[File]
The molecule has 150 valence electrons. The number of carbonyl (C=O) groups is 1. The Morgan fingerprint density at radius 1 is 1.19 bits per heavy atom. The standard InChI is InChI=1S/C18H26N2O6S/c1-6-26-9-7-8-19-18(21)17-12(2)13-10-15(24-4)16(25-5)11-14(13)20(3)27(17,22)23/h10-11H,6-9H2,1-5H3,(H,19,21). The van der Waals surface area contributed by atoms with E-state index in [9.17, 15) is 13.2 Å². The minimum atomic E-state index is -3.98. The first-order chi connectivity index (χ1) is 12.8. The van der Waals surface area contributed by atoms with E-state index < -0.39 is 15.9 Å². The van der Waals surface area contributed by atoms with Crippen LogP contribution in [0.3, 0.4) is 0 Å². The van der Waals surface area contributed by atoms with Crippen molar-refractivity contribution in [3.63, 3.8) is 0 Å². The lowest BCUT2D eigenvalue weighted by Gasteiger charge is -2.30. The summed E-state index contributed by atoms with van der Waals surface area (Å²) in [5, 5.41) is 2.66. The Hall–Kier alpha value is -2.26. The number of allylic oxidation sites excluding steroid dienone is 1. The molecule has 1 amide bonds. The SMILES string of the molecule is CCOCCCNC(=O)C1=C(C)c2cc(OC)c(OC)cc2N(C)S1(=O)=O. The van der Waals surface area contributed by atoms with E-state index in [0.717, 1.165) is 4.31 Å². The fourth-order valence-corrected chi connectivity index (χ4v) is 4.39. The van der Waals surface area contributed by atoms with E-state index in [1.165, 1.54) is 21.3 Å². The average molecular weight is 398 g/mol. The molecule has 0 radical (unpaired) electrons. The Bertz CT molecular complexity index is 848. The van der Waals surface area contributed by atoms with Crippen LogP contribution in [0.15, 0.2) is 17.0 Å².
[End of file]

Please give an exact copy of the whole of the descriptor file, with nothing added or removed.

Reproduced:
The molecule has 150 valence electrons. The number of carbonyl (C=O) groups is 1. The Morgan fingerprint density at radius 1 is 1.19 bits per heavy atom. The standard InChI is InChI=1S/C18H26N2O6S/c1-6-26-9-7-8-19-18(21)17-12(2)13-10-15(24-4)16(25-5)11-14(13)20(3)27(17,22)23/h10-11H,6-9H2,1-5H3,(H,19,21). The van der Waals surface area contributed by atoms with E-state index in [9.17, 15) is 13.2 Å². The minimum atomic E-state index is -3.98. The first-order chi connectivity index (χ1) is 12.8. The van der Waals surface area contributed by atoms with E-state index < -0.39 is 15.9 Å². The van der Waals surface area contributed by atoms with Crippen LogP contribution in [0.3, 0.4) is 0 Å². The van der Waals surface area contributed by atoms with Crippen molar-refractivity contribution in [3.63, 3.8) is 0 Å². The lowest BCUT2D eigenvalue weighted by Gasteiger charge is -2.30. The summed E-state index contributed by atoms with van der Waals surface area (Å²) in [5, 5.41) is 2.66. The Hall–Kier alpha value is -2.26. The number of allylic oxidation sites excluding steroid dienone is 1. The molecule has 1 amide bonds. The SMILES string of the molecule is CCOCCCNC(=O)C1=C(C)c2cc(OC)c(OC)cc2N(C)S1(=O)=O. The van der Waals surface area contributed by atoms with E-state index in [0.717, 1.165) is 4.31 Å². The fourth-order valence-corrected chi connectivity index (χ4v) is 4.39. The van der Waals surface area contributed by atoms with E-state index in [1.165, 1.54) is 21.3 Å². The average molecular weight is 398 g/mol. The molecule has 0 radical (unpaired) electrons. The Bertz CT molecular complexity index is 848. The van der Waals surface area contributed by atoms with Crippen LogP contribution in [0.15, 0.2) is 17.0 Å².